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A Real "God-Game" & World-Generator
As I've said before, I think the computer RPG has eclipsed the paper & pencil variety, at least when it comes to the player's experience. (I know this doesn't hold for Narrativist RPGs, but I don't like Narrativist RPGs. They're supposed to be collaborative story generators, but I see them as dull games that create bad stories.) Sadly, this leaves wannabe Game Masters without a creative outlet. Minecraft creative mode can serve as an adequate dungeon maker -- see Vech's Super-Hostile series to see some great examples -- but it isn't a good world-making tool.

Here's an idea for a game that would create a CRPG world as you play. Ideally it would start with a small multi-player group -- three to a dozen, perhaps -- which would expand as the world grows. I imagine it progressing in two or three phases:

Phase One: The War Against Chaos, Darkness or Evil

The players start out in world dominated by sinister monsters: Giants, Titans, Dragons, the forces of the Dark Lord ... Ideally there would be many options, and the player that reserves the server space could choose one. The object of the Phase One would be to defeat the Evil Overlord(s) and rule the world in their stead.

A key part of this phase is that once the Dark Force leaders are defeated, their minions would flee and hide from the big bad PCs. They'd withdraw into caves, dense forests, mountain passes and the margins of the world. They would become important later.

Phase Two: The Golden Age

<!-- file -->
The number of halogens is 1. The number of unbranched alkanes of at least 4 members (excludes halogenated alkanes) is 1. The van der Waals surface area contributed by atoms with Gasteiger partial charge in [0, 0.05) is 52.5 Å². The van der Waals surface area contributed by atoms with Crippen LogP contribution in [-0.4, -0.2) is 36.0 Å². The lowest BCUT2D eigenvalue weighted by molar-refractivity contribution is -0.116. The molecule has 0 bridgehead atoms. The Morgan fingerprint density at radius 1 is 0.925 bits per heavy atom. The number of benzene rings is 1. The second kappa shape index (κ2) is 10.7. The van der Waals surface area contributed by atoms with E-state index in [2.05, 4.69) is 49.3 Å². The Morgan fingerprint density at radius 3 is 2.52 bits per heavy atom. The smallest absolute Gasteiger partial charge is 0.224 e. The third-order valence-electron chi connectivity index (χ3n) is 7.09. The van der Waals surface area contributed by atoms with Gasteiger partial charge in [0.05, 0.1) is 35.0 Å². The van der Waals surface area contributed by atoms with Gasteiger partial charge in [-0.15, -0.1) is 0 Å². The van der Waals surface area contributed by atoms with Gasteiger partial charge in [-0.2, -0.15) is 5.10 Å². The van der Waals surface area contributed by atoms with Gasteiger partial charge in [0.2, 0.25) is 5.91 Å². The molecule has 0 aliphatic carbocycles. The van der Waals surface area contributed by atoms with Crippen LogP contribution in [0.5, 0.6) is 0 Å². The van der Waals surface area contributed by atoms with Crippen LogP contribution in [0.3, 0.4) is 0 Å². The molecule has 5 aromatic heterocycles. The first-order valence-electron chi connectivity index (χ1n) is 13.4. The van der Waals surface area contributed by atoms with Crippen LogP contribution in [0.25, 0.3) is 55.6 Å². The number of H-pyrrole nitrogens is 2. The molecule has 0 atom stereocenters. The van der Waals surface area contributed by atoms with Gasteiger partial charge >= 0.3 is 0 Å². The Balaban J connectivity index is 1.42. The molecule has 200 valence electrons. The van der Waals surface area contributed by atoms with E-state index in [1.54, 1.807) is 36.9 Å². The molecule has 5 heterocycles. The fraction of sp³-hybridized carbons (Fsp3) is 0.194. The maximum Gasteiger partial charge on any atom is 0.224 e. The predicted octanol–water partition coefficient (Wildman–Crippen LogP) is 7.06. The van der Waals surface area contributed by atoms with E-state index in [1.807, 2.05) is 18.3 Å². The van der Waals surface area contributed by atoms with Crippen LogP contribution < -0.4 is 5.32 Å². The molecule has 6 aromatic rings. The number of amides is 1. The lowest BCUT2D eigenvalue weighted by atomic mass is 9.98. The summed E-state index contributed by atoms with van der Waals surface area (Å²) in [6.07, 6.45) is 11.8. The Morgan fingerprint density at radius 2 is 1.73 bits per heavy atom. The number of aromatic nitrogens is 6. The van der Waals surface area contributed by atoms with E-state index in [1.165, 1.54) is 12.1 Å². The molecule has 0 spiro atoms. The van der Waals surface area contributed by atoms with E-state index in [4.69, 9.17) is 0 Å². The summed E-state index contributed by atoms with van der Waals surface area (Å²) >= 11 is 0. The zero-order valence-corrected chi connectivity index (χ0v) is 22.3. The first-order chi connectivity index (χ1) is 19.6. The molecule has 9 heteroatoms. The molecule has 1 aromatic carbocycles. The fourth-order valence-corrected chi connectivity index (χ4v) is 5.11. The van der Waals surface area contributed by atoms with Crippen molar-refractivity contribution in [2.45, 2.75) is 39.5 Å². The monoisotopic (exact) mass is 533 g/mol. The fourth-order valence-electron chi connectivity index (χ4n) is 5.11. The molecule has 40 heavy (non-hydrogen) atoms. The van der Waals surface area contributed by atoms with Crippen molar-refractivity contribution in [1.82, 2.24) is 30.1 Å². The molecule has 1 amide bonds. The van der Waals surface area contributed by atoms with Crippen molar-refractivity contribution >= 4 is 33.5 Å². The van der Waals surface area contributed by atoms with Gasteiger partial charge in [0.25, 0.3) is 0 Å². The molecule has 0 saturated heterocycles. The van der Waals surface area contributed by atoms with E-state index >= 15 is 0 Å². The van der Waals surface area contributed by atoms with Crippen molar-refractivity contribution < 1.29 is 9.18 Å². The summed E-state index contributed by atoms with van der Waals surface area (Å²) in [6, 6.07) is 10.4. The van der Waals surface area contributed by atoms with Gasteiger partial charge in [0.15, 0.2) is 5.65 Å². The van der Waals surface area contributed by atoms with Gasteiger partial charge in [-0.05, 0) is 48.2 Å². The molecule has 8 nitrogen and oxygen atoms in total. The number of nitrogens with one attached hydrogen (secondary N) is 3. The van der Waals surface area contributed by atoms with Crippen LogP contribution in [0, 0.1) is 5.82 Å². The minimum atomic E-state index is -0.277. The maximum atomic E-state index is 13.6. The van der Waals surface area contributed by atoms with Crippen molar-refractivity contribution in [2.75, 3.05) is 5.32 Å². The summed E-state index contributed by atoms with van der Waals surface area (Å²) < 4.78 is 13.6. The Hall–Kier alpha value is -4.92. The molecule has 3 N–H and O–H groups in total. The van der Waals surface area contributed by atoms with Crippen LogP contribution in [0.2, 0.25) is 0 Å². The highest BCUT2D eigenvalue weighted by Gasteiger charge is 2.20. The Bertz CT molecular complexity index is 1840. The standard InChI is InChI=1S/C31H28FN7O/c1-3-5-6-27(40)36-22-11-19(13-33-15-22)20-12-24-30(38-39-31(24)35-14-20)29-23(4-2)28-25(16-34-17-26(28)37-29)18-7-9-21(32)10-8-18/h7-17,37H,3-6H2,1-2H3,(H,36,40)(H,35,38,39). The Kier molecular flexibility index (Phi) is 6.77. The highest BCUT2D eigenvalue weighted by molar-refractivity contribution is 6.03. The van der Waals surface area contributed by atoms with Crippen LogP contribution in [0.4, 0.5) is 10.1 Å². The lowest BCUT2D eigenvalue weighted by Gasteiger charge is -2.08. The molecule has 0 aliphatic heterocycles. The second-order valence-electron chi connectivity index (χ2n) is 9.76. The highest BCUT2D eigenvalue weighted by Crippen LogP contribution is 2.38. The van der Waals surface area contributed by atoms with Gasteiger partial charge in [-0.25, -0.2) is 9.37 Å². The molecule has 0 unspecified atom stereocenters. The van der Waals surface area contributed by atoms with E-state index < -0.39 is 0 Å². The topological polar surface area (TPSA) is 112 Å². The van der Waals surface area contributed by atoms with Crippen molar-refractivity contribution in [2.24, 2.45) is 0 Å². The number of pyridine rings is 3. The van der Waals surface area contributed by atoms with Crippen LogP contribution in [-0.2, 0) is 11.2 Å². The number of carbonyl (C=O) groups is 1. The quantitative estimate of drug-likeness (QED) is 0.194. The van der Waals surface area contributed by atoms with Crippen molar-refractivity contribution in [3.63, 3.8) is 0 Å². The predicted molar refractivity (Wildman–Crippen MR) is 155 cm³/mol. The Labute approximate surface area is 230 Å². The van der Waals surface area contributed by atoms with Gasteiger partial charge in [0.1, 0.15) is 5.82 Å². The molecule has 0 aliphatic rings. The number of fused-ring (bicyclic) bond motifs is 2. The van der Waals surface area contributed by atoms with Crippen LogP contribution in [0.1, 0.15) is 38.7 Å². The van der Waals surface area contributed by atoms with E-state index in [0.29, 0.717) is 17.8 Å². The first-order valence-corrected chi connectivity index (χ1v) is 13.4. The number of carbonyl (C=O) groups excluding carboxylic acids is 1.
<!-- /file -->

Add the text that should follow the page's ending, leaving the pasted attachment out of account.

In Phase Two the PCs are the new gods. (New players can become "young" gods in this Phase, with limited opportunities for monster-fighting.) They can build their Olympus/Asgard/Valinor and, more importantly, can create the first mortals. There can be only a single mortal race, or several, and in the latter case the general rule will be (a) the first races have the best magic and craft skills, but (b) each later race will be more numerous and will push the earlier ones to the world's margins. Once the last mortal race is created you can move to the third Phase.

Phase Three: The Heroic Age

In the final (?) Phase, players can take the roles of mortal heroes. For old players, these could be the children of their god-characters (in which case, they would have to be from the last mortal race, i.e., humans). These heroes would battle the monsters left over from Phase One, and fight for or against the kingdoms established in Phase Two. In this Phase the gods would only be able to intervene in extremely limited ways (and those playing demi-god descendants wouldn't be able to intervene at all). The game would be much like a standard fantasy RPG at this point.

So, what do people think?

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For maximum evil/profit, link server idle time during Phase 3 to encroaching forces of Darkness; too low server pop/much idle time results in apocalypse and server resets to Phase 1.

While I like the idea, unfortunately the server pop is almost guaranteed to not grow past phase 2 as you describe it. There's very little incentive to join a server where you can never attain the power and strength of older players, let alone be told that you joined too late to have any notable effect on a game world whose primary initial draw is that players can be Gods, even temporary new ones.

I would suggest that players in any phase can never attain godhood, just the power to be affecters and minor creators. Let them found Thuria, Lemuria, and Atlantis. Then take it away from them into the next phase and say, "here is what you have wrought". Then destroy the world and let only a few random things (that have the power to be affecters themselves) survive on reset. Maybe the players in the best shape at the end of phase 3 leave the most behind in the new world, they'll just start on the same level as anyone else in the next phase.